SEATTLE -- An effort to raise enough money to save the long-closed Edith Macefield House -- or 'Up' house -- and move it from Seattle to Orcas Island for a needy family has failed, the fundraisers announced Wednesday.
OPAL Community Land Trust -- a nonprofit that provides affordable housing on Orcas Island -- announced nearly two months ago that it would try to raise funds to move the home and give it to a family in need on Orcas Island.
“We were excited by the potential of having Edith’s home provide permanently affordable housing, but there were not enough donations to our online campaign or through personal appeals to make this happen,” said Lisa Byers, OPAL executive director. “We are sad to not be the ones who will care for this house into the future, and thereby honor Edith’s legacy of scrappy independence.”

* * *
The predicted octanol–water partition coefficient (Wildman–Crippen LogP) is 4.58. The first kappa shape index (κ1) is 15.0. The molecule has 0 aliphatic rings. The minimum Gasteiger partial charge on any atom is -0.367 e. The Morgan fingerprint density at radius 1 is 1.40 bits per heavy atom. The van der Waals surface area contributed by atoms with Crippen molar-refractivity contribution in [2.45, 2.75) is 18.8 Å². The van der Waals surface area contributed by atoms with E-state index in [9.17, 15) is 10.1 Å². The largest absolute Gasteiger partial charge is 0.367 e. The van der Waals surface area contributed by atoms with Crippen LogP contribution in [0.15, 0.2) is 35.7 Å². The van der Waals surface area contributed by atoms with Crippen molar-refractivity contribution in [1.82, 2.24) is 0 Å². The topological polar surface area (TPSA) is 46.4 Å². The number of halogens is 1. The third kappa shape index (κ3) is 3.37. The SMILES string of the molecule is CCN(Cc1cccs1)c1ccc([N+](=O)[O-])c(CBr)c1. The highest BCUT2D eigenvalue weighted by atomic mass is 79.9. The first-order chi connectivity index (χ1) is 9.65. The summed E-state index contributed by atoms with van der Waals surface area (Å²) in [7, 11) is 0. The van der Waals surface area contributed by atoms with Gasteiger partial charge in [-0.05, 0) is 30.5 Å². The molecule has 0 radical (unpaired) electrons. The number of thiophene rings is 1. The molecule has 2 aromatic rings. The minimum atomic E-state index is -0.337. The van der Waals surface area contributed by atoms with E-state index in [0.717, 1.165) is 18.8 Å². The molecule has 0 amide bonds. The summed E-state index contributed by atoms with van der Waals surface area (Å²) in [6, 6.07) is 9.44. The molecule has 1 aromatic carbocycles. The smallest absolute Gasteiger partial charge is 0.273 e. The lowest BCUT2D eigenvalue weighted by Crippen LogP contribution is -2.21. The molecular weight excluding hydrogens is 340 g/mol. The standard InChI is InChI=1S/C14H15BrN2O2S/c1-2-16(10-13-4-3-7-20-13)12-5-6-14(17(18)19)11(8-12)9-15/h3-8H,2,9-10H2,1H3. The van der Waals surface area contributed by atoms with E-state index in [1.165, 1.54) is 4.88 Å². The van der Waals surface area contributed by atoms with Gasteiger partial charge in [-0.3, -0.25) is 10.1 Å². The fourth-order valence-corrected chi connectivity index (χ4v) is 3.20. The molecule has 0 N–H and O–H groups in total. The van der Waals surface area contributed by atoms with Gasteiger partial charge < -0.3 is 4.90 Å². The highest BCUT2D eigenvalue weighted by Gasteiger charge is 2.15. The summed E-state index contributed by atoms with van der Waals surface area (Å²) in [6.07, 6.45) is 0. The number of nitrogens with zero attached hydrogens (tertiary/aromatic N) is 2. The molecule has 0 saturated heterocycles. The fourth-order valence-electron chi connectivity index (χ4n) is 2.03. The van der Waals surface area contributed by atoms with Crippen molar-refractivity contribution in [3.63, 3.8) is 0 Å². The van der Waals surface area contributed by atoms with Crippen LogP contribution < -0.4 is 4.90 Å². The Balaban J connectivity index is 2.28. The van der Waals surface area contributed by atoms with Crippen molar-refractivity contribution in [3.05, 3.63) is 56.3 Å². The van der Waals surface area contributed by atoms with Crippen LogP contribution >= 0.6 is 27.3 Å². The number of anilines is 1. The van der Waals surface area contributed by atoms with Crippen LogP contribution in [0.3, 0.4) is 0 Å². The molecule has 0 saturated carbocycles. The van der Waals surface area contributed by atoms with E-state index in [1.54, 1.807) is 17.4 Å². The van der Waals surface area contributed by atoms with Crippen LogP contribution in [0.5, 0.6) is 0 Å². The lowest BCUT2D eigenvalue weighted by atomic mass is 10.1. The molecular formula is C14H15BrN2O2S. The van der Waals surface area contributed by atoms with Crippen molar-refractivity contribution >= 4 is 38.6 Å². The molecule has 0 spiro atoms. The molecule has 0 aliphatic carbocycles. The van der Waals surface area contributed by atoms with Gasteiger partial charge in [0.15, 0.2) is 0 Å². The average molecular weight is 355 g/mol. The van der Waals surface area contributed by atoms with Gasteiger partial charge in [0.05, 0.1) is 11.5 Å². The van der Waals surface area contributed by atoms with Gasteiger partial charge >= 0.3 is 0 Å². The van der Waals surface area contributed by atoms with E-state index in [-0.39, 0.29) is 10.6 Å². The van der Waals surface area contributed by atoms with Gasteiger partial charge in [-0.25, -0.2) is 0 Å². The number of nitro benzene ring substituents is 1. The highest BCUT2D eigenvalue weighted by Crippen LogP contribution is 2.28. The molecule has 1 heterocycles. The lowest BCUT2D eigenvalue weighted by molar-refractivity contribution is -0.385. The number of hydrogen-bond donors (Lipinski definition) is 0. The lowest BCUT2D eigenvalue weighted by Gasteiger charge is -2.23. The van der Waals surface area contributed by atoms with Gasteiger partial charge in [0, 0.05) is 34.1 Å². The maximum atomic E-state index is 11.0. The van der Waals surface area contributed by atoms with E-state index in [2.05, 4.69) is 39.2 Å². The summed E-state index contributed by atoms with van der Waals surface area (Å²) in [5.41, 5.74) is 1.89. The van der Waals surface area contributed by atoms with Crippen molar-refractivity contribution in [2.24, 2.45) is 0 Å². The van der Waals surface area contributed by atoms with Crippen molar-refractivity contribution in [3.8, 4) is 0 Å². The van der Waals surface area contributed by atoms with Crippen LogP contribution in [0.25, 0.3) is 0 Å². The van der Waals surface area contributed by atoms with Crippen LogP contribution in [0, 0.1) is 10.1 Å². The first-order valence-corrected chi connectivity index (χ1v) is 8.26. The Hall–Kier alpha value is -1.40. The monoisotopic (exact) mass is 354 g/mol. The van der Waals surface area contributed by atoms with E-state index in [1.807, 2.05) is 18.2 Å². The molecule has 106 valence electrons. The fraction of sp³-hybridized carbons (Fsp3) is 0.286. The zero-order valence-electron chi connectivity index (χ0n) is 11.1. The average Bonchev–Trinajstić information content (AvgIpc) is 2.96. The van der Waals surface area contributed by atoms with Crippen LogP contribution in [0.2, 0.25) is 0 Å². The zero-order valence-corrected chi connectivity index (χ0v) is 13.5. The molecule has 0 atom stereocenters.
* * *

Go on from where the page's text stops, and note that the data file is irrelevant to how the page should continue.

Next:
OPAL said the current owner of the property has offered the opportunity to "another interested party in an effort to ensure that the house does not face demolition. The owner is committed to finding a location where the structure can become a home for a local family," the OPAL news release said.
No other information was provided.
The expense of bringing the 100-year-old house up to code for a new buyer proved impossible. So, it came down to a choice of demolishing the house or moving it.
Edith Macefield became a symbol of strength in 2006 when she refused to sell her Ballard home to developers. After she turned down their million-dollar offer, they built large commercial office buildings around her tiny house. She died there in 2008 and the house has remained vacant since then.
It became known as the "Up" house because in May 2009, Disney publicists attached balloons to the roof of Macefield's former house as a promotional tie-in to their film 'Up,' in which an aging widower's home is similarly surrounded by development